. >>> if the fiscal cliff negotiations seem familiar, we've seen the movie before. president obama and speaker boehner were unable to reach a debt deal in 2001. one of the by-products of the inaction was a downgrade of the country's credit rating. could this happen again? and what would it mean for the nation's financial standing across the globe? joining me is jared bernstein, senior fellow at the center for budget policies and priorities. good to see you again, when it comes to the credit rating, we've seen it happen before. all three credit rating agencies are saying you've got to put a deal together in washington, if you guys in washington don't get it done, we're going to downgrade your credit. >> we've seen this movie before. it's not a good movie. i will remind viewers that the last time standard and poors did take us down a notch, it actually didn't hurt our ability to finance our debt at all. so that was kind of blown off by the markets, but this time could be different. there's one interesting wrinkle here. i do believe that if the political discourse, which is actually sounding a little bet
.6 trillion of new revenue. boehner had agreed to $800 billion. it's not hard to find $1.2 trillion as a kind of middle ground to that. then you want to have $4 trillion of total deficit reduction, so that leaves $2.8 trillion of spending reductions that have to happen. here's what people miss. we can avoid going over the cliff with the stroke of a pen. they can just extend all this stuff and kick the can down the road. the real question is are we going to have a big deal? are we going to agree on the major spending restraints that we need as well as the tax stuff in order to actually get the deficit under control? and i think the betting on that is less than 50%. i think we have a great shot at it. but it's going to be really, really hard. >> is that the view from wall street, too? they're not totally confident that this is going to happen? >> what you see in the stock market at the moment is that wall street is not totally confident. that's for sure. >> all right. steve, thanks so much. >> pleasure. >>> coming up, independent senator-elect of maine, angus king joins the conversation. he's a
the talks and house speaker john boehner suggested the parties could reach broad agreement on revenue targets and savings from entitlement reforms to avoid the immediate budget cuts. the leaders said they would meet again after thanksgiving. all right, congressman mather, before we get to this political question, because i think the political question is really important. i think some of the stuff we saw in the election year really was the product of election year dynamics. and in a positive way. >> that's why we have elections. >> that's exactly right. people say that's politics. that's also known as democracy. that's also known as accountability. there's nothing wrong with it, right? before we get to the politics of that, and george i want to bring you in on that question, substantively, where do you want, what do you want to see? i mean if you're to say jerry mather, i make you emperor of america for -- for -- or emperor of these negotiations and you get to like sign the document and that's what we get, what is the end point you would like to see? >> the end point i would like to s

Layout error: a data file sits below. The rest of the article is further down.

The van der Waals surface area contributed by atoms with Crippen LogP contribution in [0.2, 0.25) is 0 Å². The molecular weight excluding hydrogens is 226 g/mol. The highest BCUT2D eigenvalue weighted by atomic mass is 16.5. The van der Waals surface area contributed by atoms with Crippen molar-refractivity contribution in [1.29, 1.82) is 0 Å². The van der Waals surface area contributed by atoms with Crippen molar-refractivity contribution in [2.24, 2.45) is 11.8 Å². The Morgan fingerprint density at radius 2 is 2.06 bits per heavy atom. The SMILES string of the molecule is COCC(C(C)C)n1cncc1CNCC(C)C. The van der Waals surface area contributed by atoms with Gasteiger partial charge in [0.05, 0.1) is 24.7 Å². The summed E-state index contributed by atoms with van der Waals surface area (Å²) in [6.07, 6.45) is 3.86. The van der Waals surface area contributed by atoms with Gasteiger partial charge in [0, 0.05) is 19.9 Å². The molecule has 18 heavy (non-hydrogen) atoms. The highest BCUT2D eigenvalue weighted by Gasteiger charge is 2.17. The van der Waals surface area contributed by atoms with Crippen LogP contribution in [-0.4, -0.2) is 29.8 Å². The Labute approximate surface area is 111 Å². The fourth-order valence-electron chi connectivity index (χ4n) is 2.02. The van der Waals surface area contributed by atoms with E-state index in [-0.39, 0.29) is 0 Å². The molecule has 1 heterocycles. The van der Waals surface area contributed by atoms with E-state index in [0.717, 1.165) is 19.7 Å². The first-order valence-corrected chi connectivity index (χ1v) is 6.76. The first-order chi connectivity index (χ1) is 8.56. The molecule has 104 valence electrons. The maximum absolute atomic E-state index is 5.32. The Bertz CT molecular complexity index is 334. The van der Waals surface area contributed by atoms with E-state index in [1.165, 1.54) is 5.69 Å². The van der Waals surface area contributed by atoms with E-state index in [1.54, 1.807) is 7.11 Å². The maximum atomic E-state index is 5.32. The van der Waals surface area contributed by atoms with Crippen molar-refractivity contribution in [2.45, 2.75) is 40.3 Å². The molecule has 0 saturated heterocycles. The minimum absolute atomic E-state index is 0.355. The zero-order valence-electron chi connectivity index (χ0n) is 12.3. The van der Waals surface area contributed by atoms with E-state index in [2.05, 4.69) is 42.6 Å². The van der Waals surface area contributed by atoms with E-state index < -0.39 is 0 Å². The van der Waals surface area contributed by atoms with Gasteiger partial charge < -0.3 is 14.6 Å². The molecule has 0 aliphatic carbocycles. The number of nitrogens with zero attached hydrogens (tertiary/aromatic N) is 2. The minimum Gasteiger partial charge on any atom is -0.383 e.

can pass the alternative. but it's your problem to get the votes. and boehner would be well put not to try to cut a deal with obama but instead to say paul ryan's going to bring a solution to the fix, we're going to gather votes for it. i guarantee you, you'll get the right to have a democratic substitute. and if you can get enough republicans to vote for it, terrific. but they do not have an obligation to concede that the only mandate in washington is the president's. >> you're talking about chains hiring people for 29 hours. i'm hearing that from small business owners across pensacola. >> yeah. >> my own district. on election night i got three different e-mails from small business owners going it's sad -- and i said this on the air a couple days ago. they said i'm going to have to put these people on for less than 30 hours and i'm going to lose my best people. i can choose to do that or fire six, seven people because my margins are so small i'm fighting to keep my business open. >> you track the number of layoffs and closures in the first week since the election, it's sobering
Search Results 0 to 35 of about 36 (some duplicates have been removed)